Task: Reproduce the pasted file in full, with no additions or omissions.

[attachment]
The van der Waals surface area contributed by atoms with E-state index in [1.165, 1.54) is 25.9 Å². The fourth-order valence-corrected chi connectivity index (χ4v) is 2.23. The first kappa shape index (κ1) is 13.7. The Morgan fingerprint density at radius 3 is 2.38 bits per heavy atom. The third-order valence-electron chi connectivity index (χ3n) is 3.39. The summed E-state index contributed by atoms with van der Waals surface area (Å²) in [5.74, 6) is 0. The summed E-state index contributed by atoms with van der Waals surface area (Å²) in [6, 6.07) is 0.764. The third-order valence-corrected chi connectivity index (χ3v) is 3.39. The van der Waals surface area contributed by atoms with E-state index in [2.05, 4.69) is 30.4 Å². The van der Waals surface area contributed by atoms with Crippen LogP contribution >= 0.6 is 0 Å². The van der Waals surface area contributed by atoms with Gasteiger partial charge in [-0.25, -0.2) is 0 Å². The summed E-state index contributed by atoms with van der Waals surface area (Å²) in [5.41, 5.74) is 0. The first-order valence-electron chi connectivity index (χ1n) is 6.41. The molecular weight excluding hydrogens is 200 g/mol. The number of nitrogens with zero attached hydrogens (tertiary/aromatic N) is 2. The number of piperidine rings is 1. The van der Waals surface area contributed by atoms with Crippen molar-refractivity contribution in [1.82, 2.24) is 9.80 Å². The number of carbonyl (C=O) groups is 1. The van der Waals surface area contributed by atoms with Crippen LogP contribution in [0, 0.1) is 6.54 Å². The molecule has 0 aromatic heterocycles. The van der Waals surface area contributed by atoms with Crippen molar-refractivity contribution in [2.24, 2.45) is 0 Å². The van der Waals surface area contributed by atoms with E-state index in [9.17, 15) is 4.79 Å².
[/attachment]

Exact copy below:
The van der Waals surface area contributed by atoms with E-state index in [1.165, 1.54) is 25.9 Å². The fourth-order valence-corrected chi connectivity index (χ4v) is 2.23. The first kappa shape index (κ1) is 13.7. The Morgan fingerprint density at radius 3 is 2.38 bits per heavy atom. The third-order valence-electron chi connectivity index (χ3n) is 3.39. The summed E-state index contributed by atoms with van der Waals surface area (Å²) in [5.74, 6) is 0. The summed E-state index contributed by atoms with van der Waals surface area (Å²) in [6, 6.07) is 0.764. The third-order valence-corrected chi connectivity index (χ3v) is 3.39. The van der Waals surface area contributed by atoms with E-state index in [2.05, 4.69) is 30.4 Å². The van der Waals surface area contributed by atoms with Crippen LogP contribution >= 0.6 is 0 Å². The van der Waals surface area contributed by atoms with Gasteiger partial charge in [-0.25, -0.2) is 0 Å². The summed E-state index contributed by atoms with van der Waals surface area (Å²) in [5.41, 5.74) is 0. The first-order valence-electron chi connectivity index (χ1n) is 6.41. The molecular weight excluding hydrogens is 200 g/mol. The number of nitrogens with zero attached hydrogens (tertiary/aromatic N) is 2. The number of piperidine rings is 1. The van der Waals surface area contributed by atoms with Crippen molar-refractivity contribution in [1.82, 2.24) is 9.80 Å². The number of carbonyl (C=O) groups is 1. The van der Waals surface area contributed by atoms with Crippen LogP contribution in [0, 0.1) is 6.54 Å². The molecule has 0 aromatic heterocycles. The van der Waals surface area contributed by atoms with Crippen molar-refractivity contribution in [2.24, 2.45) is 0 Å². The van der Waals surface area contributed by atoms with E-state index in [9.17, 15) is 4.79 Å².